The Hot Blog Archive for February, 2007

Coppola Redux

Just two notes on the Coppola screening story that broke here on the blog last week.
1. Spielberg was not in attendence.
2. Coppola’s camp insists that the cut shown to the group is a final cut.
Personally, I have no idea why it would be a final, given that the film has not been shown to distributors yet and a room filled with some of the most talented directors in the world might have an insight or two about how to make it better… but that’s what they insist and so I report it to you.
There is also coverage of the event in the SF Chronicle right here.

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How Long?

I really like Dave Germain and I never know whether stories like this were forced assignments or a spin on answering a specific issue in a generic way, but today

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Zodiac

I wish I could be more positive about Zodiac. I am a big Fincher fan and I think he is capable of real greatness. He is also capable of tying himself up in knots of nothingness with his clever brain. Zodiac is such a twist.
No question, Act One is the best. Here is where Fincher is able to do what he does best and to do it with some new turns. Even the odd beats – which, with a perfectionist like Fincher, had to be intentional – like a woman driving a car and losing any pretense of watching the road, basically works, since Fincher is so busy channeling Hitchcock and a ton of specific movie references along the way.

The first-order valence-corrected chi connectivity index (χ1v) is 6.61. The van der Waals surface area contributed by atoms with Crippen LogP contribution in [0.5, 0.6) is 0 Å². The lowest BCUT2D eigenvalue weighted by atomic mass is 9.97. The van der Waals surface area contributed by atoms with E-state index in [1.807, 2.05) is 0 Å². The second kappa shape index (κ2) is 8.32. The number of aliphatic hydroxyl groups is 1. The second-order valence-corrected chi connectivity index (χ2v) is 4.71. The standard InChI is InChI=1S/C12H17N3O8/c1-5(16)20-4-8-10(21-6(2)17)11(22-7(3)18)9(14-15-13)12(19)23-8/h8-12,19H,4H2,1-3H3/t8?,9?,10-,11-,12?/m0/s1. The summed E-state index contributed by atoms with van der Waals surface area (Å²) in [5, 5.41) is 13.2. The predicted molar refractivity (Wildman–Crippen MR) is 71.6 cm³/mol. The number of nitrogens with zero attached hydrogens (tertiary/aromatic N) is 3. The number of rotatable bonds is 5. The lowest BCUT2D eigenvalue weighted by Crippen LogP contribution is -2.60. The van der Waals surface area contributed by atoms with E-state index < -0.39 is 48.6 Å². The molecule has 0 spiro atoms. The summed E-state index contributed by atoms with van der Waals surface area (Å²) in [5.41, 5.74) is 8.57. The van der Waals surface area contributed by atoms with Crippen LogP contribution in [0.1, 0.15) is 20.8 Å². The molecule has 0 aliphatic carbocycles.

The rest…

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The Dominant Festival

In the entry about Johnny Depp, a few discussions have started up that I see as bait for new entries. So, sorry to be talking awards at all right now, but I think these general issues are worth discussion.
One was the question of my description of the race’s markers. I wrote (in a comment):
The end of Cannes marks the end of the first eighth mile. Toronto gets us to the quarter mile. First week of November is the half mile. December 12 or so will be the three-quarter mile marker. Nomination morning is the mile. And the finish line is just a quarter mile from there.
A reader responded that, “The number of Cannes winners to get even a nomination at the Academy Awards in any category was so negligible that I had to also search Toronto and Venice to see how Foreign Language films fared just to make the time I wasted looking at Cannes worth some of the effort.”
This is accurate factually. No film that’s won Sundance has ever even been nominated for Best Picture either. Brokeback Mountain is the first film since Atlantic City to win Venice and get nominated (none has ever won). Berlin has a few more nominated winners, but they also

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Just One Guess

I really don’t want to get into next year’s awards yet. (This has not stopped me from talking to some reporters about it.) At some point, one has to stop complaining and just hold back.